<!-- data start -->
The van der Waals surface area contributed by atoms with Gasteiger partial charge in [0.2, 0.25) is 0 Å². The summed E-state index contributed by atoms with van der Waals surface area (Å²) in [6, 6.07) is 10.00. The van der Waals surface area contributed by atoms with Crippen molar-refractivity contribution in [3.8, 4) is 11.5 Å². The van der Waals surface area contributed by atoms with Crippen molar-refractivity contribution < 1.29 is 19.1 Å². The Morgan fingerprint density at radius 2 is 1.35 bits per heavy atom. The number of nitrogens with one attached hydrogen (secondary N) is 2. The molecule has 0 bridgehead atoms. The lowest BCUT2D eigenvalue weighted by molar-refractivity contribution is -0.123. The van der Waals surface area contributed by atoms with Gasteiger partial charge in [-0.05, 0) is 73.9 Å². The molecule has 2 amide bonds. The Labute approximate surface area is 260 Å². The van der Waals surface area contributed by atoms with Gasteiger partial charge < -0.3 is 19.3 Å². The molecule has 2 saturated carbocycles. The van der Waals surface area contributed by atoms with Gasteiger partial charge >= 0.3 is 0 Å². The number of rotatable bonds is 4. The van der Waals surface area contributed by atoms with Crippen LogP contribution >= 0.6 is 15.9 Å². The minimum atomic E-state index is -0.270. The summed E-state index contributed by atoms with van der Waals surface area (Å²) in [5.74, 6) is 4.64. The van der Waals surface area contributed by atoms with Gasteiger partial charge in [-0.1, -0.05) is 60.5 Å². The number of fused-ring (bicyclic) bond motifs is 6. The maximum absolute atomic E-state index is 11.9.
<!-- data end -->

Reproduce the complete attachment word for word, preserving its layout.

The van der Waals surface area contributed by atoms with Gasteiger partial charge in [0.2, 0.25) is 0 Å². The summed E-state index contributed by atoms with van der Waals surface area (Å²) in [6, 6.07) is 10.00. The van der Waals surface area contributed by atoms with Crippen molar-refractivity contribution in [3.8, 4) is 11.5 Å². The van der Waals surface area contributed by atoms with Crippen molar-refractivity contribution < 1.29 is 19.1 Å². The Morgan fingerprint density at radius 2 is 1.35 bits per heavy atom. The number of nitrogens with one attached hydrogen (secondary N) is 2. The molecule has 0 bridgehead atoms. The lowest BCUT2D eigenvalue weighted by molar-refractivity contribution is -0.123. The van der Waals surface area contributed by atoms with Gasteiger partial charge in [-0.05, 0) is 73.9 Å². The molecule has 2 amide bonds. The Labute approximate surface area is 260 Å². The van der Waals surface area contributed by atoms with Gasteiger partial charge < -0.3 is 19.3 Å². The molecule has 2 saturated carbocycles. The van der Waals surface area contributed by atoms with Gasteiger partial charge >= 0.3 is 0 Å². The number of rotatable bonds is 4. The van der Waals surface area contributed by atoms with Crippen LogP contribution >= 0.6 is 15.9 Å². The minimum atomic E-state index is -0.270. The summed E-state index contributed by atoms with van der Waals surface area (Å²) in [5.74, 6) is 4.64. The van der Waals surface area contributed by atoms with Gasteiger partial charge in [-0.1, -0.05) is 60.5 Å². The number of fused-ring (bicyclic) bond motifs is 6. The maximum absolute atomic E-state index is 11.9.